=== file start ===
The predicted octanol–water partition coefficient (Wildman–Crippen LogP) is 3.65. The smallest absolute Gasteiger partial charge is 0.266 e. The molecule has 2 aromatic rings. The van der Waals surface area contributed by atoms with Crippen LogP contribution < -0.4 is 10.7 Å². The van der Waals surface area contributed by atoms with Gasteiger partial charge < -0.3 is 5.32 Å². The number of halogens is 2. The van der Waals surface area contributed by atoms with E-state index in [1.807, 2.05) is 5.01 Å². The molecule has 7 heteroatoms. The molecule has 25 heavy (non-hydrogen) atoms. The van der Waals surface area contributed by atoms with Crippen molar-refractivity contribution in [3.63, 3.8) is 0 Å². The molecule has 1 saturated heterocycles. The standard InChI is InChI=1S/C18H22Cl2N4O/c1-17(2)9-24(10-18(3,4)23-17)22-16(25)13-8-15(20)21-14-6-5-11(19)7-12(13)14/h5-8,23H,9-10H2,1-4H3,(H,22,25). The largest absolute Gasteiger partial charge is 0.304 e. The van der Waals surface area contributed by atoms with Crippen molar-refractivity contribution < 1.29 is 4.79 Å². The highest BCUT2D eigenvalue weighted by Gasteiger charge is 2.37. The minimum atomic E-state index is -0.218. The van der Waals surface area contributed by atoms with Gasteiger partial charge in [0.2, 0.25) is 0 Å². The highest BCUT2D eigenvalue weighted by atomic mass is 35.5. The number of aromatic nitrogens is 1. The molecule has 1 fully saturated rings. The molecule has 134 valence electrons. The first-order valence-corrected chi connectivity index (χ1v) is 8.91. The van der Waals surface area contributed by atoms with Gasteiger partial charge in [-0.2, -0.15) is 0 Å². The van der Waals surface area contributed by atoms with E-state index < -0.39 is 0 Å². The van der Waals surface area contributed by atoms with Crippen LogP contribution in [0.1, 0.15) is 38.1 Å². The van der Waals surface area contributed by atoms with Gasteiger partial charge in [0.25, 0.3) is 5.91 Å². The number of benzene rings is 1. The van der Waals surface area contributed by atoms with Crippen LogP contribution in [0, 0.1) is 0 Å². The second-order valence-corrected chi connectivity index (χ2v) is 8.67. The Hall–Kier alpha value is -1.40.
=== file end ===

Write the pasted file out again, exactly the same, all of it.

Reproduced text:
The predicted octanol–water partition coefficient (Wildman–Crippen LogP) is 3.65. The smallest absolute Gasteiger partial charge is 0.266 e. The molecule has 2 aromatic rings. The van der Waals surface area contributed by atoms with Crippen LogP contribution < -0.4 is 10.7 Å². The van der Waals surface area contributed by atoms with Gasteiger partial charge < -0.3 is 5.32 Å². The number of halogens is 2. The van der Waals surface area contributed by atoms with E-state index in [1.807, 2.05) is 5.01 Å². The molecule has 7 heteroatoms. The molecule has 25 heavy (non-hydrogen) atoms. The van der Waals surface area contributed by atoms with Crippen molar-refractivity contribution in [3.63, 3.8) is 0 Å². The molecule has 1 saturated heterocycles. The standard InChI is InChI=1S/C18H22Cl2N4O/c1-17(2)9-24(10-18(3,4)23-17)22-16(25)13-8-15(20)21-14-6-5-11(19)7-12(13)14/h5-8,23H,9-10H2,1-4H3,(H,22,25). The largest absolute Gasteiger partial charge is 0.304 e. The van der Waals surface area contributed by atoms with Crippen molar-refractivity contribution < 1.29 is 4.79 Å². The highest BCUT2D eigenvalue weighted by Gasteiger charge is 2.37. The minimum atomic E-state index is -0.218. The van der Waals surface area contributed by atoms with Gasteiger partial charge in [0.2, 0.25) is 0 Å². The highest BCUT2D eigenvalue weighted by atomic mass is 35.5. The number of aromatic nitrogens is 1. The molecule has 1 fully saturated rings. The molecule has 134 valence electrons. The first-order valence-corrected chi connectivity index (χ1v) is 8.91. The van der Waals surface area contributed by atoms with Gasteiger partial charge in [-0.2, -0.15) is 0 Å². The van der Waals surface area contributed by atoms with E-state index < -0.39 is 0 Å². The van der Waals surface area contributed by atoms with Crippen LogP contribution in [0.1, 0.15) is 38.1 Å². The van der Waals surface area contributed by atoms with Gasteiger partial charge in [0.25, 0.3) is 5.91 Å². The number of benzene rings is 1. The van der Waals surface area contributed by atoms with Crippen LogP contribution in [0, 0.1) is 0 Å². The second-order valence-corrected chi connectivity index (χ2v) is 8.67. The Hall–Kier alpha value is -1.40.